» Friday, February 6, 2004

Council Tax

Asked for a reaction to a survey by the Local Government Chronicle on planned council tax rises and how seriously the Government was taking the issue, the PMOS said it went without saying that the Government took the issue very seriously indeed. Given the significant extra investment in local government, and the scope for efficiency improvements, it was the Government’s firm view that local authorities could – and should be able to – deliver council tax increases in low single figures. As he understood it, county councils had to set their budgets by 1 March, while district councils had to do so by 8 March. All councils had to submit their budgets by 11 March at the latest. The Government had indicated that it was prepared to use capping powers on any authority if it proved to be necessary. However, at this stage we were not prejudging the criteria to cap local authorities. We would wait to see the budget decisions which local authorities would reach. The PMOS also took the opportunity to point out that that central Government was investing an extra £3.7bn in support grants in 2004/5. In total, grants to local authorities had increased by 30% in real terms since 1997.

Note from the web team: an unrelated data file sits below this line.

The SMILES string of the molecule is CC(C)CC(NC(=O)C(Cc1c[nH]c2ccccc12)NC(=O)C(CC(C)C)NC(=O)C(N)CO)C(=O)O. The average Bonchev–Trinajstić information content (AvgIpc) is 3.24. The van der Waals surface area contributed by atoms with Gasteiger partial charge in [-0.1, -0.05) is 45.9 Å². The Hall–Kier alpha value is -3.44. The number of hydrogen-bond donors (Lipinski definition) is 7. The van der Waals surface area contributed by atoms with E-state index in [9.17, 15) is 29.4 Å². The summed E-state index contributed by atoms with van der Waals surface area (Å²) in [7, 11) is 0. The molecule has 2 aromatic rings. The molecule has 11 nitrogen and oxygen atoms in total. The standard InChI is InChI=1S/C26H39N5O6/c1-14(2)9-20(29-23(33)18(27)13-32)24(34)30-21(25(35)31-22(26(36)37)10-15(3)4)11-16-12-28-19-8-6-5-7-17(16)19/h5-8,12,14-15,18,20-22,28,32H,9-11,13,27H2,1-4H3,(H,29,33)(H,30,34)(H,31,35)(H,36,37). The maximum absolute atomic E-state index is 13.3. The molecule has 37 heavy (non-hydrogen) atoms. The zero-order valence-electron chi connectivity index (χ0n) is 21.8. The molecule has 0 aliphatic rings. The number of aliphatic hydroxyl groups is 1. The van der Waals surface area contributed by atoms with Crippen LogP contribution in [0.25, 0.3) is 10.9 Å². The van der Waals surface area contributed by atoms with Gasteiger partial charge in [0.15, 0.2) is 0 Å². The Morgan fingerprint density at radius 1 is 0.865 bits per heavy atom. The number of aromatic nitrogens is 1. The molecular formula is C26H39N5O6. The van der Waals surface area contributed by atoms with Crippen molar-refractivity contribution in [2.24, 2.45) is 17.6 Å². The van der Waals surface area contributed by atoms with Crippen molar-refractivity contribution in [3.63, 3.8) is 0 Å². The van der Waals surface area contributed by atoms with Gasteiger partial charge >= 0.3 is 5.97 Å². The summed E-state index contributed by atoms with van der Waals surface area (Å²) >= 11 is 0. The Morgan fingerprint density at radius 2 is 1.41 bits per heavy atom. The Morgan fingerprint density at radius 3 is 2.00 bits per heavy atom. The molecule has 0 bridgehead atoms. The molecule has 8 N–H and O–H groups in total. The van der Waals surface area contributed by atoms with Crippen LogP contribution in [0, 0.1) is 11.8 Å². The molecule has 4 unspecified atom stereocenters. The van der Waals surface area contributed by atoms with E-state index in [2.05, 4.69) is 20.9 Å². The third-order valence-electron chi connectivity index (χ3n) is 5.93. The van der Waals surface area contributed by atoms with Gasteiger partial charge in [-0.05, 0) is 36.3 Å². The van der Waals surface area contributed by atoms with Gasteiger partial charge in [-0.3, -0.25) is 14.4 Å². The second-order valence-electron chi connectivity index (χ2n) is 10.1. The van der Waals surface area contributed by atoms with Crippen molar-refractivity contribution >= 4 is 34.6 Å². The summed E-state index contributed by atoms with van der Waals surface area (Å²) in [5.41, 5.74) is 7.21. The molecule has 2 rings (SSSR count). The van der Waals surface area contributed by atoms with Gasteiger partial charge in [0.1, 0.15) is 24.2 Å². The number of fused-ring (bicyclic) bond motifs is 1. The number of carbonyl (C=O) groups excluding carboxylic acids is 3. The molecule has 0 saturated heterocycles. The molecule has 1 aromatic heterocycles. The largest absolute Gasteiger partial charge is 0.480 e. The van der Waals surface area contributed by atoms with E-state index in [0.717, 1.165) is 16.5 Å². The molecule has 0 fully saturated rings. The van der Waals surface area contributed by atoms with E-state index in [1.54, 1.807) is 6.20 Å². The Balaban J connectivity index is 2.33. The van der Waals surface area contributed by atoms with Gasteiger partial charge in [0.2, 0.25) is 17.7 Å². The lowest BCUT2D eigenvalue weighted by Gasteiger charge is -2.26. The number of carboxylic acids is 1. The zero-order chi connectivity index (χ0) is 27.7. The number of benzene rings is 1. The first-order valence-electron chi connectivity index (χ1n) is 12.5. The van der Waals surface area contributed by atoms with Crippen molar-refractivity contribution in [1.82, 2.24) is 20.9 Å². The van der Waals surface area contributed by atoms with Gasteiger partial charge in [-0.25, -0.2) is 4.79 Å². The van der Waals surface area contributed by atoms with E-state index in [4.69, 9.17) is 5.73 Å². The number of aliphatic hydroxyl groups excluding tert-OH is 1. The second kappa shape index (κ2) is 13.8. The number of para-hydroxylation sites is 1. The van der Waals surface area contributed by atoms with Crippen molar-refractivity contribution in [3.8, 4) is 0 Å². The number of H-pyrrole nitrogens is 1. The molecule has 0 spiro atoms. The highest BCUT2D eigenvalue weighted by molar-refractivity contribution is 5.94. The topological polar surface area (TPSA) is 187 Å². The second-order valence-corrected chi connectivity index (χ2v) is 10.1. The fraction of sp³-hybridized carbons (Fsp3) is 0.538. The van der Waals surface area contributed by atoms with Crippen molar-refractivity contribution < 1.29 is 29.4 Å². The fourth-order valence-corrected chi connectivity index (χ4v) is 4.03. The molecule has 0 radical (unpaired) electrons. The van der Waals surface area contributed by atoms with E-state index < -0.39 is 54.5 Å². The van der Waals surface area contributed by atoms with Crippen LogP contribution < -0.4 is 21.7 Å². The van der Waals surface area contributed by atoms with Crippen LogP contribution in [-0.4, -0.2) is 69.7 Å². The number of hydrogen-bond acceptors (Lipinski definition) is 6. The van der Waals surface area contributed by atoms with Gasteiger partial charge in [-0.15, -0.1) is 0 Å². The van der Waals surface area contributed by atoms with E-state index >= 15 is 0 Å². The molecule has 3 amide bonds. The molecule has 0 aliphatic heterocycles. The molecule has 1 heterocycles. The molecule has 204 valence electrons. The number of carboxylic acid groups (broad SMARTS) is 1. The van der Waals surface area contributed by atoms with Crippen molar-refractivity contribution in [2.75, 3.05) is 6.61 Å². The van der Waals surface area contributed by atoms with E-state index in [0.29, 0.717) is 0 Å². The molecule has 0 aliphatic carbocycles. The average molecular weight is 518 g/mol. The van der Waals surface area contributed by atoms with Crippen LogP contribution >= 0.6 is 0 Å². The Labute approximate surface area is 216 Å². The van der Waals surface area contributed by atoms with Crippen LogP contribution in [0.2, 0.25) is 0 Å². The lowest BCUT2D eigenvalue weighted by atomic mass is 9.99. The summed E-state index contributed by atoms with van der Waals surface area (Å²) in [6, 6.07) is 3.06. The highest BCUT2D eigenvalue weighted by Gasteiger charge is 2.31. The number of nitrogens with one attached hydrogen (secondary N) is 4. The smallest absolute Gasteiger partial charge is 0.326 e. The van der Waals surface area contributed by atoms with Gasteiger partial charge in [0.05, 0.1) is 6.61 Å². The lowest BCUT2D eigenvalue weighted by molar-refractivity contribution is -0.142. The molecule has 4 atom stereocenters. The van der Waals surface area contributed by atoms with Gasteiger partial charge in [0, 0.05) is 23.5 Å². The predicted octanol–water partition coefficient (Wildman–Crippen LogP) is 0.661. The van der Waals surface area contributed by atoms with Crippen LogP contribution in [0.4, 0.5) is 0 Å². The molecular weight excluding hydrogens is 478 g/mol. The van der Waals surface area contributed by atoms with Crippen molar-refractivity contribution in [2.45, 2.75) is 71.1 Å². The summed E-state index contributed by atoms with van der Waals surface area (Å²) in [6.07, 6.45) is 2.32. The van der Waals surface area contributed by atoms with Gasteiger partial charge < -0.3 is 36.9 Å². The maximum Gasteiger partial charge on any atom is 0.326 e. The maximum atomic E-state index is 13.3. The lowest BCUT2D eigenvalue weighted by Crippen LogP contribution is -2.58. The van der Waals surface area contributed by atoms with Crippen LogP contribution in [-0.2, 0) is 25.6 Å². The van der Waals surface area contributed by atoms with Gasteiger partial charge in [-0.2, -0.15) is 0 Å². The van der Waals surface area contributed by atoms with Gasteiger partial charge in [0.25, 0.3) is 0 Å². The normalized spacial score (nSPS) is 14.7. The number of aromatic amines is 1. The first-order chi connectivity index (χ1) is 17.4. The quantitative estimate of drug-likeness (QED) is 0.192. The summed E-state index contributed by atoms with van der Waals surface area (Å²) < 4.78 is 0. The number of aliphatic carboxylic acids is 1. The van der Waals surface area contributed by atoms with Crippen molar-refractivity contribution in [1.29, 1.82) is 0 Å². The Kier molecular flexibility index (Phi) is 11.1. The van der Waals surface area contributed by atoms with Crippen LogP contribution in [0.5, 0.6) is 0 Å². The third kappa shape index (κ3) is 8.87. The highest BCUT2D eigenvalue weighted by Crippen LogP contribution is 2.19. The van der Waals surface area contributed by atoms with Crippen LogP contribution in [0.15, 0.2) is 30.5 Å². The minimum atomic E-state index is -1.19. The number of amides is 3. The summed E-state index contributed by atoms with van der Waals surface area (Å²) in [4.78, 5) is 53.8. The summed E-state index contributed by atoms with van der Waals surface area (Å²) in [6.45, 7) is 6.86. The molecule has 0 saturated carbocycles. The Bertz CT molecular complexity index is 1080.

Asked if the Government would definitely use its capping powers this year, given Nick Raynsford’s acknowledgement in the House yesterday that one of the factors behind last year’s record increases was the fact that councils had not believed that we would do so, the PMOS said the Government had made it very clear that we were prepared to use capping powers if that proved to be necessary. We were certain that councils had heard that message loud and clear. We would wait and see what the figures would be next month.

Put to him that councils were planning large increases because the Government was ring-fencing too much money for education, the PMOS said we made absolutely no apology for wanting to ensure that the extra investment that was going into education actually got to schools to help children in the classroom. We believed that it should be possible to do that in a way that did not lead to council tax rises which were disproportionate. Of course, any organisation – whether Government, local council or company – had competing priorities. However, that was not, of itself, a green light to impose higher and higher taxes willy-nilly.

Briefing took place at 11:00 | Search for related news

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